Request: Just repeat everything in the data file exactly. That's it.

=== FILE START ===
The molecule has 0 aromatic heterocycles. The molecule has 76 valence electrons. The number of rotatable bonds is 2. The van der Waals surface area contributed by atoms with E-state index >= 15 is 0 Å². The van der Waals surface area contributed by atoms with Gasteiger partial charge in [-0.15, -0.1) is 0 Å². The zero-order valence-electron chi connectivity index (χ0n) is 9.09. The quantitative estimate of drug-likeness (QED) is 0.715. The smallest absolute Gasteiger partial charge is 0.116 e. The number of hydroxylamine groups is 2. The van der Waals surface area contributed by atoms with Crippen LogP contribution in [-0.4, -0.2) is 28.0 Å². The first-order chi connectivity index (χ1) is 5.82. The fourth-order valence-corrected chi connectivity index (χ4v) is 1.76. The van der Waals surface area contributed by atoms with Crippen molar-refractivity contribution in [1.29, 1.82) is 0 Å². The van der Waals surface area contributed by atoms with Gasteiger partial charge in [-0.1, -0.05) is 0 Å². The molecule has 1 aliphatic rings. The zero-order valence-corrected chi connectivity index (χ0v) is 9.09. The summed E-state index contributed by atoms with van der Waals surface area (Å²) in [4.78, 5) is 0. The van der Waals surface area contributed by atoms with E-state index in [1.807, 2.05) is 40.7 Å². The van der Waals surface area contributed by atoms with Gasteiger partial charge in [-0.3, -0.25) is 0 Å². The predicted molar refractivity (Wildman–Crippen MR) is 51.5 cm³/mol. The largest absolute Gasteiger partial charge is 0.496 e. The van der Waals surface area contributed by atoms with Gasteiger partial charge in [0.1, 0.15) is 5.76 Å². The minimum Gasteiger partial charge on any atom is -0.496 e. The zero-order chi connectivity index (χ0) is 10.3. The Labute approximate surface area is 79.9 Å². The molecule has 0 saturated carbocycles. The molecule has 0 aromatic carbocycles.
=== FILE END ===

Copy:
The molecule has 0 aromatic heterocycles. The molecule has 76 valence electrons. The number of rotatable bonds is 2. The van der Waals surface area contributed by atoms with E-state index >= 15 is 0 Å². The van der Waals surface area contributed by atoms with Gasteiger partial charge in [-0.15, -0.1) is 0 Å². The zero-order valence-electron chi connectivity index (χ0n) is 9.09. The quantitative estimate of drug-likeness (QED) is 0.715. The smallest absolute Gasteiger partial charge is 0.116 e. The number of hydroxylamine groups is 2. The van der Waals surface area contributed by atoms with Crippen LogP contribution in [-0.4, -0.2) is 28.0 Å². The first-order chi connectivity index (χ1) is 5.82. The fourth-order valence-corrected chi connectivity index (χ4v) is 1.76. The van der Waals surface area contributed by atoms with Crippen molar-refractivity contribution in [1.29, 1.82) is 0 Å². The van der Waals surface area contributed by atoms with Gasteiger partial charge in [-0.1, -0.05) is 0 Å². The molecule has 1 aliphatic rings. The zero-order valence-corrected chi connectivity index (χ0v) is 9.09. The summed E-state index contributed by atoms with van der Waals surface area (Å²) in [4.78, 5) is 0. The van der Waals surface area contributed by atoms with E-state index in [1.807, 2.05) is 40.7 Å². The van der Waals surface area contributed by atoms with Gasteiger partial charge in [-0.3, -0.25) is 0 Å². The predicted molar refractivity (Wildman–Crippen MR) is 51.5 cm³/mol. The largest absolute Gasteiger partial charge is 0.496 e. The van der Waals surface area contributed by atoms with Gasteiger partial charge in [0.1, 0.15) is 5.76 Å². The minimum Gasteiger partial charge on any atom is -0.496 e. The zero-order chi connectivity index (χ0) is 10.3. The Labute approximate surface area is 79.9 Å². The molecule has 0 saturated carbocycles. The molecule has 0 aromatic carbocycles.